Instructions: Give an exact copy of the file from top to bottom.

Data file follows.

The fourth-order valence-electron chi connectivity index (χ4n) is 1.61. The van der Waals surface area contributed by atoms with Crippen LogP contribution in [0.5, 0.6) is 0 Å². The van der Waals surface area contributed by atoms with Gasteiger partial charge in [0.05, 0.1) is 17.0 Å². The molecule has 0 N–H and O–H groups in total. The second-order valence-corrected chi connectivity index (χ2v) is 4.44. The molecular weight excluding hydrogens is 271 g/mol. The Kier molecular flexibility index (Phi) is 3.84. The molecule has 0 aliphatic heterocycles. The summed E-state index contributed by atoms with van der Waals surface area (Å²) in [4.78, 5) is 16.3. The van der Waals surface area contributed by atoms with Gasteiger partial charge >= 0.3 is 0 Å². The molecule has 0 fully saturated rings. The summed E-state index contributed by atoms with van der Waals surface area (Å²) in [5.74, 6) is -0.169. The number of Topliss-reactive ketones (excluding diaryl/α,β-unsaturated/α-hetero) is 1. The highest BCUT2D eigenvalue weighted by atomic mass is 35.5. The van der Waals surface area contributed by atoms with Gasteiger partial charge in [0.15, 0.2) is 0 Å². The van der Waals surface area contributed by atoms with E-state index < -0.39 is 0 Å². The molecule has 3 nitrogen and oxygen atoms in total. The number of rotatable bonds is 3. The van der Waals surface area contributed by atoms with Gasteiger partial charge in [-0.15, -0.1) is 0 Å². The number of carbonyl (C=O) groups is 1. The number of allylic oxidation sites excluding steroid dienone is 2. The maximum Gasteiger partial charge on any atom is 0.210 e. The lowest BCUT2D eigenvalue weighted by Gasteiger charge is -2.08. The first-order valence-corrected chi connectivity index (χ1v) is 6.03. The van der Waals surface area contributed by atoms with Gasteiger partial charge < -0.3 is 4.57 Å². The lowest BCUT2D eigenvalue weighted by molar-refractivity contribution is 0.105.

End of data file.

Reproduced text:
The fourth-order valence-electron chi connectivity index (χ4n) is 1.61. The van der Waals surface area contributed by atoms with Crippen LogP contribution in [0.5, 0.6) is 0 Å². The van der Waals surface area contributed by atoms with Gasteiger partial charge in [0.05, 0.1) is 17.0 Å². The molecule has 0 N–H and O–H groups in total. The second-order valence-corrected chi connectivity index (χ2v) is 4.44. The molecular weight excluding hydrogens is 271 g/mol. The Kier molecular flexibility index (Phi) is 3.84. The molecule has 0 aliphatic heterocycles. The summed E-state index contributed by atoms with van der Waals surface area (Å²) in [4.78, 5) is 16.3. The van der Waals surface area contributed by atoms with Gasteiger partial charge >= 0.3 is 0 Å². The molecule has 0 fully saturated rings. The summed E-state index contributed by atoms with van der Waals surface area (Å²) in [5.74, 6) is -0.169. The number of Topliss-reactive ketones (excluding diaryl/α,β-unsaturated/α-hetero) is 1. The highest BCUT2D eigenvalue weighted by atomic mass is 35.5. The van der Waals surface area contributed by atoms with Gasteiger partial charge in [0.15, 0.2) is 0 Å². The van der Waals surface area contributed by atoms with E-state index < -0.39 is 0 Å². The molecule has 3 nitrogen and oxygen atoms in total. The number of rotatable bonds is 3. The van der Waals surface area contributed by atoms with Gasteiger partial charge in [-0.15, -0.1) is 0 Å². The number of carbonyl (C=O) groups is 1. The number of allylic oxidation sites excluding steroid dienone is 2. The maximum Gasteiger partial charge on any atom is 0.210 e. The lowest BCUT2D eigenvalue weighted by Gasteiger charge is -2.08. The first-order valence-corrected chi connectivity index (χ1v) is 6.03. The van der Waals surface area contributed by atoms with Gasteiger partial charge < -0.3 is 4.57 Å². The lowest BCUT2D eigenvalue weighted by molar-refractivity contribution is 0.105.